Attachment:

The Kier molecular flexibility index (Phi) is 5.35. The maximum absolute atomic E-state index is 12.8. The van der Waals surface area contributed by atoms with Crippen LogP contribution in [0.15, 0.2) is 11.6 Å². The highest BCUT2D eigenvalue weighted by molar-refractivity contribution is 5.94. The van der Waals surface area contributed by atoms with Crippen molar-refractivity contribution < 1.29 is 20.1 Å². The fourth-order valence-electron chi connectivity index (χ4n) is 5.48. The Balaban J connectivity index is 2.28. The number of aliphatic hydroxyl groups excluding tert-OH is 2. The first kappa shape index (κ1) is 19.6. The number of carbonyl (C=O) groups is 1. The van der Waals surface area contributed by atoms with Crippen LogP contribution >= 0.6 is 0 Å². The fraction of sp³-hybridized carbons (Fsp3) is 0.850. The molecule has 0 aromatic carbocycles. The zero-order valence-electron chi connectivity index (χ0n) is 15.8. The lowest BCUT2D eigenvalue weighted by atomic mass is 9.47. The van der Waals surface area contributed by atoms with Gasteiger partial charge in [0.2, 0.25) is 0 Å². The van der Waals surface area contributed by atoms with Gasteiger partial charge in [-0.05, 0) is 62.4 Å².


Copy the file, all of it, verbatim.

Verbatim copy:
The Kier molecular flexibility index (Phi) is 5.35. The maximum absolute atomic E-state index is 12.8. The van der Waals surface area contributed by atoms with Crippen LogP contribution in [0.15, 0.2) is 11.6 Å². The highest BCUT2D eigenvalue weighted by molar-refractivity contribution is 5.94. The van der Waals surface area contributed by atoms with Crippen molar-refractivity contribution < 1.29 is 20.1 Å². The fourth-order valence-electron chi connectivity index (χ4n) is 5.48. The Balaban J connectivity index is 2.28. The number of aliphatic hydroxyl groups excluding tert-OH is 2. The first kappa shape index (κ1) is 19.6. The number of carbonyl (C=O) groups is 1. The van der Waals surface area contributed by atoms with Crippen LogP contribution >= 0.6 is 0 Å². The fraction of sp³-hybridized carbons (Fsp3) is 0.850. The molecule has 0 aromatic carbocycles. The zero-order valence-electron chi connectivity index (χ0n) is 15.8. The lowest BCUT2D eigenvalue weighted by atomic mass is 9.47. The van der Waals surface area contributed by atoms with Gasteiger partial charge in [0.2, 0.25) is 0 Å². The van der Waals surface area contributed by atoms with Gasteiger partial charge in [-0.05, 0) is 62.4 Å².